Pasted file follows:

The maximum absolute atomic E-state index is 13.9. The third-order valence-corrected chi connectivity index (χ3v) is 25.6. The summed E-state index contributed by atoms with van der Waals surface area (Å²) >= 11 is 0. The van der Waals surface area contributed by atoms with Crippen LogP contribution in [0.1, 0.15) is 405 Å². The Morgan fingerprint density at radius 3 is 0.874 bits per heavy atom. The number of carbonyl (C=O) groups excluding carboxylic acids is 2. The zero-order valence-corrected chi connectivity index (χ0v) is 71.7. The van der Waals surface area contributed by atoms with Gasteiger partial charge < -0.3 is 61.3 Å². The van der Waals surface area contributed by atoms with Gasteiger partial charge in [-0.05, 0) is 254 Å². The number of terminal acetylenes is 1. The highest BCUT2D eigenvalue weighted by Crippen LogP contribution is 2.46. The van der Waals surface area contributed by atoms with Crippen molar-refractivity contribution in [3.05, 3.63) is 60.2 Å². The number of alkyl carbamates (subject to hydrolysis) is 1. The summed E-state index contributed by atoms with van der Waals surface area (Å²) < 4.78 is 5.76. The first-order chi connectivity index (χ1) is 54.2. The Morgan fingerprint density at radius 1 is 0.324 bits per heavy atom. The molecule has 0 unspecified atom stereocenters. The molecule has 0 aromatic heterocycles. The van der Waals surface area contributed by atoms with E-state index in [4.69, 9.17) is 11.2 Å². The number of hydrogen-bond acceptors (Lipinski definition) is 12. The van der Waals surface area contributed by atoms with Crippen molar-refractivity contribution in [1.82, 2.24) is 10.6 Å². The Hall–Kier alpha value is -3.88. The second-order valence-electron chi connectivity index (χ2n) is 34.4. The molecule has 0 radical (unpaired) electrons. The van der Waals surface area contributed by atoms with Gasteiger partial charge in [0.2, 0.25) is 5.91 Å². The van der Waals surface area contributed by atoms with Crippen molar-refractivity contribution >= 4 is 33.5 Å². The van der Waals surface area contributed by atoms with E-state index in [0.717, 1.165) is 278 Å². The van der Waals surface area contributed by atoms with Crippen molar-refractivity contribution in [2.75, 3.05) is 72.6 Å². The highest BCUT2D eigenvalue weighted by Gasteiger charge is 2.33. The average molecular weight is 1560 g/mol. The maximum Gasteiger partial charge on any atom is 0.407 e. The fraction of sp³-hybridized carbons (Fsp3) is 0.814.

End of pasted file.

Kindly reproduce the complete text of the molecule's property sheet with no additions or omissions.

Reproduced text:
The maximum absolute atomic E-state index is 13.9. The third-order valence-corrected chi connectivity index (χ3v) is 25.6. The summed E-state index contributed by atoms with van der Waals surface area (Å²) >= 11 is 0. The van der Waals surface area contributed by atoms with Crippen LogP contribution in [0.1, 0.15) is 405 Å². The Morgan fingerprint density at radius 3 is 0.874 bits per heavy atom. The number of carbonyl (C=O) groups excluding carboxylic acids is 2. The zero-order valence-corrected chi connectivity index (χ0v) is 71.7. The van der Waals surface area contributed by atoms with Gasteiger partial charge < -0.3 is 61.3 Å². The van der Waals surface area contributed by atoms with Gasteiger partial charge in [-0.05, 0) is 254 Å². The number of terminal acetylenes is 1. The highest BCUT2D eigenvalue weighted by Crippen LogP contribution is 2.46. The van der Waals surface area contributed by atoms with Crippen molar-refractivity contribution in [3.05, 3.63) is 60.2 Å². The number of alkyl carbamates (subject to hydrolysis) is 1. The summed E-state index contributed by atoms with van der Waals surface area (Å²) < 4.78 is 5.76. The first-order chi connectivity index (χ1) is 54.2. The Morgan fingerprint density at radius 1 is 0.324 bits per heavy atom. The molecule has 0 unspecified atom stereocenters. The molecule has 0 aromatic heterocycles. The van der Waals surface area contributed by atoms with E-state index in [4.69, 9.17) is 11.2 Å². The number of hydrogen-bond acceptors (Lipinski definition) is 12. The van der Waals surface area contributed by atoms with Crippen molar-refractivity contribution in [1.82, 2.24) is 10.6 Å². The Hall–Kier alpha value is -3.88. The second-order valence-electron chi connectivity index (χ2n) is 34.4. The molecule has 0 radical (unpaired) electrons. The van der Waals surface area contributed by atoms with Gasteiger partial charge in [0.2, 0.25) is 5.91 Å². The van der Waals surface area contributed by atoms with Crippen molar-refractivity contribution >= 4 is 33.5 Å². The van der Waals surface area contributed by atoms with E-state index in [0.717, 1.165) is 278 Å². The van der Waals surface area contributed by atoms with Crippen molar-refractivity contribution in [2.75, 3.05) is 72.6 Å². The highest BCUT2D eigenvalue weighted by Gasteiger charge is 2.33. The average molecular weight is 1560 g/mol. The maximum Gasteiger partial charge on any atom is 0.407 e. The fraction of sp³-hybridized carbons (Fsp3) is 0.814.